Antipsychotics: What Comes Next?

In my post of March 6, 2013, I discussed the approval of the first inhaled antipsychotic (Adasuve – Staccato loxapine), which is expected to be available in a few months. In the next few years, new antipsychotics and new pharmaceutical formulations of already approved substances can be expected to reach the market that will enrich the available armamentarium . These compounds I want to briefly introduce here.I confine myself here to the drugs that are at least in Phase III clinical trials. Detailed characterizations will follow as these substances are introduced to the market.

Aripiprazole Lauroxil (ALKS-9070): This is a prodrug, which is metabolized after injection to the well-known aripiprazole. It is a depot preparation for a four weekly injection. Developer is the American company Alkermes, which specializes on providing substances available in depot formulations.

Aripiprazole Depot: This preparation is already approved in the U.S. as Abilify Maintena, the application for approval in Europe is filed. Developers are the Japanese company Otsuka, who has already developed the oral form of aripiprazole, and the Danish company Lundbeck. I will shortly publish a detailed post on this compound.

Bitopertin (RG-1678): The inhibitor of the glycine transporter type 1 (GlyT1), which is being developed by Roche, is currently one of the most interesting new developments. The drug is given as an add-on to therapy with one of the conventional antidopaminergic antipsychotics. The goal is the improvement of negative symptoms, and possibly also of persistent positive symptoms.

BL-1020 (CYP-1020): Here, the first-generation antipsychotic perphenazine is esterified with GABA. The ester is cleaved in the brain and GABA is released there, which is supposed to lead to pro-cognitive effects. In a first study, there was an effect on cognitive deficits that went beyond that of placebo and risperidone. The manufacturer of the drug, the Israeli company BioLineRx, however, announced in a press release on March 20, 2013,  that it had stopped a further study (CLARITY trial) after an interim analysis, since the achievement of the primary endpoint (superiority over risperidone in terms of cognitive deficits) would no longer be expected. The future of the substance is now unclear.

Brexpiprazole (OPC-34712): This substance is also jointly developed by Otsuka and Lundbeck. It comes from the series of the partial dopamine agonist from the laboratories of Otsuka and is supposed to represent a development of aripiprazole. It is currently tested in the indications of depression (as an add-on), schizophrenia and attention deficit hyperactivity disorder (ADHD) .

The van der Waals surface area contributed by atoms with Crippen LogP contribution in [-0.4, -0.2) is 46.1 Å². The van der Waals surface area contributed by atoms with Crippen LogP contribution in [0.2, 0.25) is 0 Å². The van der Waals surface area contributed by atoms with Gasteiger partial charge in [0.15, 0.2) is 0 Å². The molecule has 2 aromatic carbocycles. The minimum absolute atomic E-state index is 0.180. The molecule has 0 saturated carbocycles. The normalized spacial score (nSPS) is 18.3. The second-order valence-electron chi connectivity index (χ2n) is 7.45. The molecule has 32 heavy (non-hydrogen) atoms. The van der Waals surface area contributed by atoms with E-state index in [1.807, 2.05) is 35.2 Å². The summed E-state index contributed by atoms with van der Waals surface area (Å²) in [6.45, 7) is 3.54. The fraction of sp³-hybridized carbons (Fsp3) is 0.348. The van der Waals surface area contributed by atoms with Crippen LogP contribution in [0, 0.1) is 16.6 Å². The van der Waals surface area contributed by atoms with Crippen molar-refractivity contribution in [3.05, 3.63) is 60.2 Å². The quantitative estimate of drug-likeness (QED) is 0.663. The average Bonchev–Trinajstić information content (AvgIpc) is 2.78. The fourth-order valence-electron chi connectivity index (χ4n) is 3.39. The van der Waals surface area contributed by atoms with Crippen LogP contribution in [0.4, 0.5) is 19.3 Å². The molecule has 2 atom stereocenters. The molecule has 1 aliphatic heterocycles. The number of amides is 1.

Cariprazine (RGH-188): Cariprazine is a partial agonist at dopamine D2 and D3 receptors with the particularity that the affinity to D3 is significantly higher than for D2 receptors. Whether the substance behaves differently clinically than, for example, aripiprazole, will have to be demonstrated in further studies and clinical practice. Cariprazine is jointly developed by the Hungarian company Gedeon Richter and the American Forest Laboratories.

Paliperidone palmitate 3 Month (PP3M): This preparation is being developed by Johnson & Johnson/Janssen Cilag together with the American Alkermes. The established depot preparation paliperidone palmitate, which is usually administered in four weekly intervals, is here injected in higher doses and other pharmaceutical preparation every three months.

Pimavanserin (ACP-103): Pimavanserin is a very selective inverse agonist at serotonin 5HT2A receptor. The drug is being developed by Acadia Pharmaceuticals. It has been tested for the treatment of psychosis in Parkinson’s disease and as an add-on to antipsychotic treatment in schizophrenia. In both indications studies were published that show mixed results.

Zicronapine (Lu 31-130): The substance is being developed by Lundbeck. It antagonizes D1, D2 and 5-HT2A receptors. Thus, pharmacologically it is very close to the available second-generation antipsychotics. Published data on the pharmacology of the substance are lacking. The available clinical studies have demonstrated the efficacy of the substance, but it in a market that will soon be occupied by a number of generic drugs it can only prevail if it has advantages over its competitors.

It will be interesting to see which of these substances, if they are being approved, reach the German market, since this is only attractive to the pharmaceutical industry when the German IQWiG comes to the conclusion that the new substance brings added benefits.

 

This post is also available in: German

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